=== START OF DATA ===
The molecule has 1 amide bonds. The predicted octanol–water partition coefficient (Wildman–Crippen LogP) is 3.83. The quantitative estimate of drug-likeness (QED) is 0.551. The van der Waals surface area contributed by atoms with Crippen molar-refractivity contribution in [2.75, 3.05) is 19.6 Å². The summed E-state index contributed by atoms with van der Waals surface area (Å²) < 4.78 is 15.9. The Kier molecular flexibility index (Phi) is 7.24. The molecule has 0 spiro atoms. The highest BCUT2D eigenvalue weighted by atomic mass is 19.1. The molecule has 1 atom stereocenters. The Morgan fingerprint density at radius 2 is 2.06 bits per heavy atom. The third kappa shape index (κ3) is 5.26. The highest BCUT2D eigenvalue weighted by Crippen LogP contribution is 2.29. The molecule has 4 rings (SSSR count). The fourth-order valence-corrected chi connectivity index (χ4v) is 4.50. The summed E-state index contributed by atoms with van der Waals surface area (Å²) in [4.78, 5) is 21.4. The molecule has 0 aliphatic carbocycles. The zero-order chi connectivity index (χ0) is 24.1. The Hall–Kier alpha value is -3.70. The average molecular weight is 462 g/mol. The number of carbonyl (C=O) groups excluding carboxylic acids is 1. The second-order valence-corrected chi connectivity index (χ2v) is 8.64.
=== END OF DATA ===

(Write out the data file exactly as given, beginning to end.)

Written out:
The molecule has 1 amide bonds. The predicted octanol–water partition coefficient (Wildman–Crippen LogP) is 3.83. The quantitative estimate of drug-likeness (QED) is 0.551. The van der Waals surface area contributed by atoms with Crippen molar-refractivity contribution in [2.75, 3.05) is 19.6 Å². The summed E-state index contributed by atoms with van der Waals surface area (Å²) < 4.78 is 15.9. The Kier molecular flexibility index (Phi) is 7.24. The molecule has 0 spiro atoms. The highest BCUT2D eigenvalue weighted by atomic mass is 19.1. The molecule has 1 atom stereocenters. The Morgan fingerprint density at radius 2 is 2.06 bits per heavy atom. The third kappa shape index (κ3) is 5.26. The highest BCUT2D eigenvalue weighted by Crippen LogP contribution is 2.29. The molecule has 4 rings (SSSR count). The fourth-order valence-corrected chi connectivity index (χ4v) is 4.50. The summed E-state index contributed by atoms with van der Waals surface area (Å²) in [4.78, 5) is 21.4. The molecule has 0 aliphatic carbocycles. The zero-order chi connectivity index (χ0) is 24.1. The Hall–Kier alpha value is -3.70. The average molecular weight is 462 g/mol. The number of carbonyl (C=O) groups excluding carboxylic acids is 1. The second-order valence-corrected chi connectivity index (χ2v) is 8.64.